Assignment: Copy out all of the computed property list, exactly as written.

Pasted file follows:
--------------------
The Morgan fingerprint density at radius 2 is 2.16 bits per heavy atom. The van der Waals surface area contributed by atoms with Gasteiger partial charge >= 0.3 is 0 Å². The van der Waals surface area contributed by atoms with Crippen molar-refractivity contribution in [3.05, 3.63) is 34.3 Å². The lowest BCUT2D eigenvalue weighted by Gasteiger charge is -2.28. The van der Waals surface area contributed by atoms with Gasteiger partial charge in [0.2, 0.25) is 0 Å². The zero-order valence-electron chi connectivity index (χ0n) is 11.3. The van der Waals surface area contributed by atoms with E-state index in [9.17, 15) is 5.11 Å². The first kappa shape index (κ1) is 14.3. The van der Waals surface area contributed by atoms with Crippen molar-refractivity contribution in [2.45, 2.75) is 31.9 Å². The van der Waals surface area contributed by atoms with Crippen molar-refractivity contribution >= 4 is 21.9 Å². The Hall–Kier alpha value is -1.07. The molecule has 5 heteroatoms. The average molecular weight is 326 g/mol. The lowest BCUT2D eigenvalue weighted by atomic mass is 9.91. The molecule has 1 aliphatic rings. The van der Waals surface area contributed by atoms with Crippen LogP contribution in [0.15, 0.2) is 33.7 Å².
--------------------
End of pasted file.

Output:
The Morgan fingerprint density at radius 2 is 2.16 bits per heavy atom. The van der Waals surface area contributed by atoms with Gasteiger partial charge >= 0.3 is 0 Å². The van der Waals surface area contributed by atoms with Crippen molar-refractivity contribution in [3.05, 3.63) is 34.3 Å². The lowest BCUT2D eigenvalue weighted by Gasteiger charge is -2.28. The van der Waals surface area contributed by atoms with Gasteiger partial charge in [0.2, 0.25) is 0 Å². The zero-order valence-electron chi connectivity index (χ0n) is 11.3. The van der Waals surface area contributed by atoms with E-state index in [9.17, 15) is 5.11 Å². The first kappa shape index (κ1) is 14.3. The van der Waals surface area contributed by atoms with Crippen molar-refractivity contribution in [2.45, 2.75) is 31.9 Å². The van der Waals surface area contributed by atoms with Crippen molar-refractivity contribution >= 4 is 21.9 Å². The Hall–Kier alpha value is -1.07. The molecule has 5 heteroatoms. The average molecular weight is 326 g/mol. The lowest BCUT2D eigenvalue weighted by atomic mass is 9.91. The molecule has 1 aliphatic rings. The van der Waals surface area contributed by atoms with Crippen LogP contribution in [0.15, 0.2) is 33.7 Å².